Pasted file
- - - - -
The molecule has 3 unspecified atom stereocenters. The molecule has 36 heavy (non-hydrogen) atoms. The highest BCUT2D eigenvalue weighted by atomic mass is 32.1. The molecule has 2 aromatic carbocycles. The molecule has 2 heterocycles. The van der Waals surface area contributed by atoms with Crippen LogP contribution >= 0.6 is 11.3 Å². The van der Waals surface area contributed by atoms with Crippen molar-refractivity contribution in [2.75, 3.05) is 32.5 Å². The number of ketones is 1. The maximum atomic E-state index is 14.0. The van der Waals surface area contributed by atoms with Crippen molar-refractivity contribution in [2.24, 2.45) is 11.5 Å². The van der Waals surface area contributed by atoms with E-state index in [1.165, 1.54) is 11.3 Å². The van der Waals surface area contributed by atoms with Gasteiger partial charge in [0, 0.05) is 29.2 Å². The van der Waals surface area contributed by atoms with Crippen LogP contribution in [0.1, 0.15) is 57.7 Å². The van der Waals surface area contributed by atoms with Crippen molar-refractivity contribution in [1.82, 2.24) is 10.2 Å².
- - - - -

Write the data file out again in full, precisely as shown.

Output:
The molecule has 3 unspecified atom stereocenters. The molecule has 36 heavy (non-hydrogen) atoms. The highest BCUT2D eigenvalue weighted by atomic mass is 32.1. The molecule has 2 aromatic carbocycles. The molecule has 2 heterocycles. The van der Waals surface area contributed by atoms with Crippen LogP contribution >= 0.6 is 11.3 Å². The van der Waals surface area contributed by atoms with Crippen molar-refractivity contribution in [2.75, 3.05) is 32.5 Å². The number of ketones is 1. The maximum atomic E-state index is 14.0. The van der Waals surface area contributed by atoms with Crippen molar-refractivity contribution in [2.24, 2.45) is 11.5 Å². The van der Waals surface area contributed by atoms with E-state index in [1.165, 1.54) is 11.3 Å². The van der Waals surface area contributed by atoms with Gasteiger partial charge in [0, 0.05) is 29.2 Å². The van der Waals surface area contributed by atoms with Crippen LogP contribution in [0.1, 0.15) is 57.7 Å². The van der Waals surface area contributed by atoms with Crippen molar-refractivity contribution in [1.82, 2.24) is 10.2 Å².